Ordered a parcel to the wrong address? What you can do


General Finance

You're probably still recovering from a much enjoyed Christmas and New Year. The season was likely to be full of grappling with sellotape, cleaning up party-poppers and ordering items to give to loved ones. 

But what if you ordered a parcel to the wrong address? It's an easy mistake to make if you've recently moved or still have your friend's old address in your phone book. To help you track down this package, we're taking you through your rights if it didn't arrive at the correct address.

Incorrectly addressed mail

It can easily happen – you misspell the name of the person you're sending it to or you put an old address down on an order. No matter what the mistake is, a parcel with an incorrect or incomplete address can cause delays.

If you put a return address on the outside of the package, the person that receives it might try to 'return to sender' themselves. Alternatively, they might drop the package off at their local Post Office.  

The Royal Mail will send an undelivered package without a return address to their National Returns Centre in Belfast. Once it’s there, the staff will open it to see if there is a return address for the sender. If there is, the Royal Mail will return the package to the sender by the same service the sender paid for.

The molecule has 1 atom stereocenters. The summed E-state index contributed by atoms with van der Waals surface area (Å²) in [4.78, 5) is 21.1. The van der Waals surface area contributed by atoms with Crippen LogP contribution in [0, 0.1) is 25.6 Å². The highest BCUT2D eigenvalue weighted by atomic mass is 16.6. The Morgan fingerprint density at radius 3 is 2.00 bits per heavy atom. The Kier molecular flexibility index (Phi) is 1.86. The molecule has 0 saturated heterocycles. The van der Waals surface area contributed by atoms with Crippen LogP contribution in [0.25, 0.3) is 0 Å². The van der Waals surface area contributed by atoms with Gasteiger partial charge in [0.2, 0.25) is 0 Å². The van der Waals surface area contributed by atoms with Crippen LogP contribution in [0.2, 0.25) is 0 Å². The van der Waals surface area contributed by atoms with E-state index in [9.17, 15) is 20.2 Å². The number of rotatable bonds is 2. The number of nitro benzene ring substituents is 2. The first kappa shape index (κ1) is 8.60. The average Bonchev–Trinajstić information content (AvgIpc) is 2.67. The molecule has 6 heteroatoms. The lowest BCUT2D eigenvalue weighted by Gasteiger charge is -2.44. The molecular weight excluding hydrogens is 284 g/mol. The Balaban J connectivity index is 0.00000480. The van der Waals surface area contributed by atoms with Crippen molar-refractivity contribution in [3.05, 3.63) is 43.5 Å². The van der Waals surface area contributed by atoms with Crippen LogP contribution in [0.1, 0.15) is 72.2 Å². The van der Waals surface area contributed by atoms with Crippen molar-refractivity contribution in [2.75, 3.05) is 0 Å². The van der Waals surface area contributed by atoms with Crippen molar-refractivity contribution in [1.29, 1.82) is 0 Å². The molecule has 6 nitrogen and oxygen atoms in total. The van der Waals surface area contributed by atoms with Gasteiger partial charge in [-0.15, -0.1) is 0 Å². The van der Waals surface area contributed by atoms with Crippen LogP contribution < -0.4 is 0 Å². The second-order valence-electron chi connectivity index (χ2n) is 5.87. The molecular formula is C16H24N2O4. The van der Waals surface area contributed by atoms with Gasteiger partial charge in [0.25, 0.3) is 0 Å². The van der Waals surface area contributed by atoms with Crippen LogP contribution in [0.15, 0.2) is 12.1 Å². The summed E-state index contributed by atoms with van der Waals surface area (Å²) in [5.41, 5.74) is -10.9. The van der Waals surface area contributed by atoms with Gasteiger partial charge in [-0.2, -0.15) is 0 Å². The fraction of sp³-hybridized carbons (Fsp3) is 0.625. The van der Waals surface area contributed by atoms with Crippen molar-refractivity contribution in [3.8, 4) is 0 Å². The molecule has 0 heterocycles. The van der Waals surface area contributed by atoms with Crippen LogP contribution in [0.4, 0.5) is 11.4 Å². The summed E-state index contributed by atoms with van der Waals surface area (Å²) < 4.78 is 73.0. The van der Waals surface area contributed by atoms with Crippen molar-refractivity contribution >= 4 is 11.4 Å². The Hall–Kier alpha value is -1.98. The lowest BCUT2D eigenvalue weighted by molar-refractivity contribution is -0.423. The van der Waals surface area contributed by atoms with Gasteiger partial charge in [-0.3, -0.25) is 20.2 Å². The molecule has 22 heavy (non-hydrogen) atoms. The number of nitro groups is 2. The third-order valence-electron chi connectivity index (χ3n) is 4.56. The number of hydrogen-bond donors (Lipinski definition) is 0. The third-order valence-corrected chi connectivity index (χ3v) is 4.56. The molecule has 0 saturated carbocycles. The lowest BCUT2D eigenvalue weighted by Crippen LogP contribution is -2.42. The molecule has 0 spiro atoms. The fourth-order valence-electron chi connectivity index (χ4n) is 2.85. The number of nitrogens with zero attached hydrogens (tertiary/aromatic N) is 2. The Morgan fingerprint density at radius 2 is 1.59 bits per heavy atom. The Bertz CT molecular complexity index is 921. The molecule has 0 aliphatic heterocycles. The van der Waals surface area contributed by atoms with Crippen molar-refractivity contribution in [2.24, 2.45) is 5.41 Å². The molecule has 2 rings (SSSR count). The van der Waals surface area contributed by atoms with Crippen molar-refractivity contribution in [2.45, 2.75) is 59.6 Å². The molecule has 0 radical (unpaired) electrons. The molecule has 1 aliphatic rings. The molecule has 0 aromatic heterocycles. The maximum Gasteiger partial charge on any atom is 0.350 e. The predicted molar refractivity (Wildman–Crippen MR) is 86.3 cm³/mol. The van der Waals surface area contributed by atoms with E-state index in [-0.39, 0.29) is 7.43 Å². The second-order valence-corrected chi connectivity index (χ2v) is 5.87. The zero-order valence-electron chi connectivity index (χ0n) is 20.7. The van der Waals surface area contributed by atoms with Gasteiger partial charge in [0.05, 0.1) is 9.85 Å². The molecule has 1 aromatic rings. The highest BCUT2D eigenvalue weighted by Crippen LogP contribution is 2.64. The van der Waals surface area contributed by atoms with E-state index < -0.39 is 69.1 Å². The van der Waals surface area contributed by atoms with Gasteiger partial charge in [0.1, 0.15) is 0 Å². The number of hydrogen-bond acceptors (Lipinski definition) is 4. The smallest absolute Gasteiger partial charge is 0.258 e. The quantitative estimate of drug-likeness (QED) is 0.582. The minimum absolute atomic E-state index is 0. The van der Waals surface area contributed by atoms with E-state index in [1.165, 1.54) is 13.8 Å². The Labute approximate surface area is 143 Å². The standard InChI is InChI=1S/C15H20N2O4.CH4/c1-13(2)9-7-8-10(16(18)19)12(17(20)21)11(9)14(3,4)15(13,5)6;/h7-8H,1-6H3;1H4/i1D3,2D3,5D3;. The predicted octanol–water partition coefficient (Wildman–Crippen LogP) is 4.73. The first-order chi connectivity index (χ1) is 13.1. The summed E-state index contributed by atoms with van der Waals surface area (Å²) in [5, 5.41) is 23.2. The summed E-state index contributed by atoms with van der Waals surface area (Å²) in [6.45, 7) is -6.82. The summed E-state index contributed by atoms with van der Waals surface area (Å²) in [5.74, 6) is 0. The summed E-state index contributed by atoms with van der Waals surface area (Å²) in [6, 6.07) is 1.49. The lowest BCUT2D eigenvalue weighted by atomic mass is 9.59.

If you were expecting a delivery, contact the sender to see if the Royal Mail sent it back to them. The maximum amount of time you should wait for the delivery of a package is a month. Has your friend still not received your Christmas gift to their new home? If they have paid for the Royal Mail's Redirection service, all post should redirect to their new place – so ask them to check.

Used a courier? Get in touch with the company in question to see whether their vans delivered the item and someone signed for it.

I received the wrong package – can I keep it?

You might be able to keep an item that you receive as a mistake. This is because you have no obligation to return items a firm sends to you out of the blue or "unsolicited goods".

For example, Amazon sent one student 46 items worth £3,600 by mistake and told him to keep them. The goods were being returned to an Amazon depot but were sent to his home address instead. This doesn't apply to all items sent by mistake though – for example, you can’t keep duplicate items or any extra goods included in your order.  

That’s because these items aren’t unsolicited – they still belong to the trader. You should try to give them back. In fact, firms can take you to court to recover these items. It's best to contact the retailer and ask them to collect the goods in this situation – you shouldn't have to pay to send them back.

Still waiting on a Christmas delivery? Find out whether you can cancel a delivery you've been waiting too long for.

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